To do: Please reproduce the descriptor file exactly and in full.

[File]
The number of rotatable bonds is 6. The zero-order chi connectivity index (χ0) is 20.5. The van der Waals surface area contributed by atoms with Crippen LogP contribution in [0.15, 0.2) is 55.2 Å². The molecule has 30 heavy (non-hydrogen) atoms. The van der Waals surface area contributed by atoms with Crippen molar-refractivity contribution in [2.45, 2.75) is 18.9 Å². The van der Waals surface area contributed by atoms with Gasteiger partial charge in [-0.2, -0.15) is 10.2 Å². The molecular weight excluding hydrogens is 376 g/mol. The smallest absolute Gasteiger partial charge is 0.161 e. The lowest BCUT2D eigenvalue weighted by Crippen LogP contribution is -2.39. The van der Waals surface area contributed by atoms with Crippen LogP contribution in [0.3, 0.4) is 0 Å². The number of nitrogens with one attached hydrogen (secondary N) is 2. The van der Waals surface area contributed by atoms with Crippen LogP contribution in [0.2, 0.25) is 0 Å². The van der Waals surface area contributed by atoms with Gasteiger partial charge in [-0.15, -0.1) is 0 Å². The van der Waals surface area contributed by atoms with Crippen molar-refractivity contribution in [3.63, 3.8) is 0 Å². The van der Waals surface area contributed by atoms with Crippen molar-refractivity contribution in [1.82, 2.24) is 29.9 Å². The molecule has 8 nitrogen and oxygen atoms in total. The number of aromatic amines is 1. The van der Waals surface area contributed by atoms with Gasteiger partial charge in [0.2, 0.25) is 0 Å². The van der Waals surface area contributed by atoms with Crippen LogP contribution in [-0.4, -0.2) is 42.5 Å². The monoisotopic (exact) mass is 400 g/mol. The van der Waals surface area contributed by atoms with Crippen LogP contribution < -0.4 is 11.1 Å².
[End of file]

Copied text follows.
The number of rotatable bonds is 6. The zero-order chi connectivity index (χ0) is 20.5. The van der Waals surface area contributed by atoms with Crippen LogP contribution in [0.15, 0.2) is 55.2 Å². The molecule has 30 heavy (non-hydrogen) atoms. The van der Waals surface area contributed by atoms with Crippen molar-refractivity contribution in [2.45, 2.75) is 18.9 Å². The van der Waals surface area contributed by atoms with Gasteiger partial charge in [-0.2, -0.15) is 10.2 Å². The molecular weight excluding hydrogens is 376 g/mol. The smallest absolute Gasteiger partial charge is 0.161 e. The lowest BCUT2D eigenvalue weighted by Crippen LogP contribution is -2.39. The van der Waals surface area contributed by atoms with Crippen LogP contribution in [0.3, 0.4) is 0 Å². The number of nitrogens with one attached hydrogen (secondary N) is 2. The van der Waals surface area contributed by atoms with Crippen LogP contribution in [0.2, 0.25) is 0 Å². The van der Waals surface area contributed by atoms with Gasteiger partial charge in [-0.15, -0.1) is 0 Å². The van der Waals surface area contributed by atoms with Crippen molar-refractivity contribution in [3.63, 3.8) is 0 Å². The van der Waals surface area contributed by atoms with Crippen molar-refractivity contribution in [1.82, 2.24) is 29.9 Å². The molecule has 8 nitrogen and oxygen atoms in total. The number of aromatic amines is 1. The van der Waals surface area contributed by atoms with Gasteiger partial charge in [0.2, 0.25) is 0 Å². The van der Waals surface area contributed by atoms with Crippen LogP contribution in [-0.4, -0.2) is 42.5 Å². The monoisotopic (exact) mass is 400 g/mol. The van der Waals surface area contributed by atoms with Crippen LogP contribution < -0.4 is 11.1 Å².